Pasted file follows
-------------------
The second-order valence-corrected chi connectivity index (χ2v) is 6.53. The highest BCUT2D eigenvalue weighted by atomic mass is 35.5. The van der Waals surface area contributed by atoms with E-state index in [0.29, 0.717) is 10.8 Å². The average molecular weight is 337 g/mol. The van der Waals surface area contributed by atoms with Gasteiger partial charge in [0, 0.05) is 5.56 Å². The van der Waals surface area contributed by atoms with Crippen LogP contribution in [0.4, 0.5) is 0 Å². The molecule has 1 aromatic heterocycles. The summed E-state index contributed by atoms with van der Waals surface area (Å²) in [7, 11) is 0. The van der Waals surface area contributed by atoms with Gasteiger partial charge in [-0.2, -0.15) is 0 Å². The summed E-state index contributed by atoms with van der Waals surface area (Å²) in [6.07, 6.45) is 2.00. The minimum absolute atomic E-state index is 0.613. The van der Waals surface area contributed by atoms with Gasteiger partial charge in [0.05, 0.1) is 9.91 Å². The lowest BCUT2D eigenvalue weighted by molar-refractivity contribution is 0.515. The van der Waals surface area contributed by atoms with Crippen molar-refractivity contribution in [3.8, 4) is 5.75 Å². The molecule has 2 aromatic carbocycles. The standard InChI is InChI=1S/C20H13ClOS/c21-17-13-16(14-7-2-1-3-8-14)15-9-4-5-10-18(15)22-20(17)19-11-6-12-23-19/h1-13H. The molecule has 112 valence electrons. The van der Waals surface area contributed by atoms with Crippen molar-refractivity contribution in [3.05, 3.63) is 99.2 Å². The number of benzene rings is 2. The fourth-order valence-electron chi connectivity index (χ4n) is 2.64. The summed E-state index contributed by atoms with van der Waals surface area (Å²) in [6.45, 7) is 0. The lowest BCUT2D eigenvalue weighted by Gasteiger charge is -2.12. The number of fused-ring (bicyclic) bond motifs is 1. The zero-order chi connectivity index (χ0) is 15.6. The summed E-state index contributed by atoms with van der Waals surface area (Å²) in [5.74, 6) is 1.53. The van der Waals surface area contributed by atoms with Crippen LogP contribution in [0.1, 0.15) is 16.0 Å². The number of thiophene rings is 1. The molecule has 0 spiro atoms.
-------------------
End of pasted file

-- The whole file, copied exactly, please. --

The second-order valence-corrected chi connectivity index (χ2v) is 6.53. The highest BCUT2D eigenvalue weighted by atomic mass is 35.5. The van der Waals surface area contributed by atoms with E-state index in [0.29, 0.717) is 10.8 Å². The average molecular weight is 337 g/mol. The van der Waals surface area contributed by atoms with Gasteiger partial charge in [0, 0.05) is 5.56 Å². The van der Waals surface area contributed by atoms with Crippen LogP contribution in [0.4, 0.5) is 0 Å². The molecule has 1 aromatic heterocycles. The summed E-state index contributed by atoms with van der Waals surface area (Å²) in [7, 11) is 0. The van der Waals surface area contributed by atoms with Gasteiger partial charge in [-0.2, -0.15) is 0 Å². The summed E-state index contributed by atoms with van der Waals surface area (Å²) in [6.07, 6.45) is 2.00. The minimum absolute atomic E-state index is 0.613. The van der Waals surface area contributed by atoms with Gasteiger partial charge in [0.05, 0.1) is 9.91 Å². The lowest BCUT2D eigenvalue weighted by molar-refractivity contribution is 0.515. The van der Waals surface area contributed by atoms with Crippen molar-refractivity contribution in [3.8, 4) is 5.75 Å². The molecule has 2 aromatic carbocycles. The standard InChI is InChI=1S/C20H13ClOS/c21-17-13-16(14-7-2-1-3-8-14)15-9-4-5-10-18(15)22-20(17)19-11-6-12-23-19/h1-13H. The molecule has 112 valence electrons. The van der Waals surface area contributed by atoms with Crippen molar-refractivity contribution in [3.05, 3.63) is 99.2 Å². The number of benzene rings is 2. The fourth-order valence-electron chi connectivity index (χ4n) is 2.64. The summed E-state index contributed by atoms with van der Waals surface area (Å²) in [6.45, 7) is 0. The lowest BCUT2D eigenvalue weighted by Gasteiger charge is -2.12. The number of fused-ring (bicyclic) bond motifs is 1. The zero-order chi connectivity index (χ0) is 15.6. The summed E-state index contributed by atoms with van der Waals surface area (Å²) in [5.74, 6) is 1.53. The van der Waals surface area contributed by atoms with Crippen LogP contribution in [0.1, 0.15) is 16.0 Å². The number of thiophene rings is 1. The molecule has 0 spiro atoms.